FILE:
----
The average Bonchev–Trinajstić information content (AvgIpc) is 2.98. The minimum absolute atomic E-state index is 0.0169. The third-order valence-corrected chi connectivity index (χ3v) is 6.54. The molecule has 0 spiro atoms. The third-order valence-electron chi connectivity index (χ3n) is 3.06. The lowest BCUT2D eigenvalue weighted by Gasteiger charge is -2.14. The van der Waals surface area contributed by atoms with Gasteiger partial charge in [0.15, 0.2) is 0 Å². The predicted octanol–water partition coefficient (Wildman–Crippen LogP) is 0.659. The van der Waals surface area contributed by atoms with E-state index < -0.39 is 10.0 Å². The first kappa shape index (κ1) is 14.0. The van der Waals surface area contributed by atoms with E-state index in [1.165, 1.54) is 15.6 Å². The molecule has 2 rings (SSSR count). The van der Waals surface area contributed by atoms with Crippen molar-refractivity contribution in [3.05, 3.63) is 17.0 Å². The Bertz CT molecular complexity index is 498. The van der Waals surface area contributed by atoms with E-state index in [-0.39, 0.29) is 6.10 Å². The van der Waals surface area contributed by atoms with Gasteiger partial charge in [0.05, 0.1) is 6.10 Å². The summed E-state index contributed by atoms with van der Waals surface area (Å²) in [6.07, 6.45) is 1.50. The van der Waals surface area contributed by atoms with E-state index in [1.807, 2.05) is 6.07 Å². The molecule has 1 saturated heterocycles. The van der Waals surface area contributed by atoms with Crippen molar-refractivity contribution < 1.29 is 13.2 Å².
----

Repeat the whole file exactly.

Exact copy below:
The average Bonchev–Trinajstić information content (AvgIpc) is 2.98. The minimum absolute atomic E-state index is 0.0169. The third-order valence-corrected chi connectivity index (χ3v) is 6.54. The molecule has 0 spiro atoms. The third-order valence-electron chi connectivity index (χ3n) is 3.06. The lowest BCUT2D eigenvalue weighted by Gasteiger charge is -2.14. The van der Waals surface area contributed by atoms with Gasteiger partial charge in [0.15, 0.2) is 0 Å². The predicted octanol–water partition coefficient (Wildman–Crippen LogP) is 0.659. The van der Waals surface area contributed by atoms with E-state index < -0.39 is 10.0 Å². The first kappa shape index (κ1) is 14.0. The van der Waals surface area contributed by atoms with E-state index in [1.165, 1.54) is 15.6 Å². The molecule has 2 rings (SSSR count). The van der Waals surface area contributed by atoms with Crippen molar-refractivity contribution in [3.05, 3.63) is 17.0 Å². The Bertz CT molecular complexity index is 498. The van der Waals surface area contributed by atoms with E-state index in [-0.39, 0.29) is 6.10 Å². The van der Waals surface area contributed by atoms with Gasteiger partial charge in [0.05, 0.1) is 6.10 Å². The summed E-state index contributed by atoms with van der Waals surface area (Å²) in [6.07, 6.45) is 1.50. The van der Waals surface area contributed by atoms with E-state index in [1.807, 2.05) is 6.07 Å². The molecule has 1 saturated heterocycles. The van der Waals surface area contributed by atoms with Crippen molar-refractivity contribution < 1.29 is 13.2 Å².